A cash-strapped college whose highly-paid leader was the first in a spate of principals to step down has been rated ‘requires improvement’ for the third time in a row by Ofsted.

Birmingham Metropolitan College received a grade three overall and in five headlines fields in a report published this morning.

However, the inspection was carried out in mid-October – three weeks after Andrew Cleaves resigned with immediate effect.

Inspectors found that “significant weaknesses” remained from the previous inspection, in February 2017, particularly in relation to the “progress that all students studying on level three courses make from their starting points”.

Governors were criticised for failing to “hold leaders to account fully due to the lack of information they receive in relation to students’ progress”.

However, the report noted that the college had “significant financial difficulties” since the last inspection, and had “recently been subject to a series of interventions from the Education and Skills Funding Agency and the FE commissioner”.

Cliff Hall, who was appointed interim principal following Mr Cleaves’ departure, said the report “recognises that significant improvements have been made across the college since the last inspection”, which included “increased achievement rates on the large majority of courses”. 

He said the college was pleased to have been rated good in three headline fields: apprenticeships, adult learning, and personal development, behaviour and welfare.

“However, there is further work to be done,” he acknowledged.

“We are already getting on with a clear plan that reflects the high expectations and determination of our staff to achieve the best outcomes for our students.  New measures have recently been in place to continue improving the quality of teaching, learning and assessment at BMet and we are confident they will be successful.”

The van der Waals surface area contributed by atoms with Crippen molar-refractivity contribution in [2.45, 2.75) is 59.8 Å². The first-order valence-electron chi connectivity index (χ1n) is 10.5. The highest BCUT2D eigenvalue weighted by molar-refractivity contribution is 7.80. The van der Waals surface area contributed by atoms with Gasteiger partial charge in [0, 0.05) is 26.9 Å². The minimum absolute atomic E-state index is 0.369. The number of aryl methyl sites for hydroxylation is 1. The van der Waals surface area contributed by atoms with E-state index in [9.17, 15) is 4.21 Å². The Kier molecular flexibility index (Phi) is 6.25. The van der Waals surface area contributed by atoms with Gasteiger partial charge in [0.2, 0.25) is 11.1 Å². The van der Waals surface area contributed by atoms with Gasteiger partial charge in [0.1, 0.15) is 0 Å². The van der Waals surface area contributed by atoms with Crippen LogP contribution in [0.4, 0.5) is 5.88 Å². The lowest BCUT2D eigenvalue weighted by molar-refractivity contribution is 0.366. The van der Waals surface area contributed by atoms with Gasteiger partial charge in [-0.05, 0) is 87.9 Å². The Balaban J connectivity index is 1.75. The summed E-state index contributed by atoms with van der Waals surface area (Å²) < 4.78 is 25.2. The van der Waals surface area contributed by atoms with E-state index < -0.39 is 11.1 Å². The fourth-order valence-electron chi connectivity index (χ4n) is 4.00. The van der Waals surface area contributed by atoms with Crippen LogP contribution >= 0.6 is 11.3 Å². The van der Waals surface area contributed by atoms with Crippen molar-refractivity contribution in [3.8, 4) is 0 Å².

BMet is one of the largest colleges in the country, with an income of £61.3 million in 2016/17 and over 16,000 learners.

But according to ESFA accounts for the year, it owed almost £14 million in exceptional financial support – more than any other college.

Despite this, Mr Cleaves, who led the college from 2014 until September this year, was the second most highly paid principal in the country, with a massive £266,000 salary.

Today’s inspection report is the third ‘requires improvement’ report in a row for the college – all three of which were handed down during or shortly after Mr Cleaves’ tenure at the college.

Until recently, these three grade threes in a row would automatically have qualified the college for an ‘inadequate’ grade.

Ofsted’s chief inspector Amanda Spielman told FE Week earlier this week that she had changed this rule when she took over the top job at the inspectorate in January 2017 “because I thought it was flawed in conception”.

“The job of inspection is to report on what we see when we inspect,” she said.

“To artificially say that something is ‘inadequate’ and trigger all the consequences that we know go with grade four judgments, because we want to heap up pressure, I don’t think that’s the right thing for us to do”.

BMet board minutes from earlier this year indicate that the college had self-assessed itself to be ‘good’ in all the main inspection themes except outcomes for learners.

“Although this was still graded as a three there was reasonable in year information to show to inspectors to support a grade two,” minutes from a meeting held in March said.

Mr Cleaves was one of eight high-profile college leaders to have stepped down with immediate effect in recent months.

Their departures are understood to be related to the introduction of the college insolvency regime, which will come into effect at the end of January.


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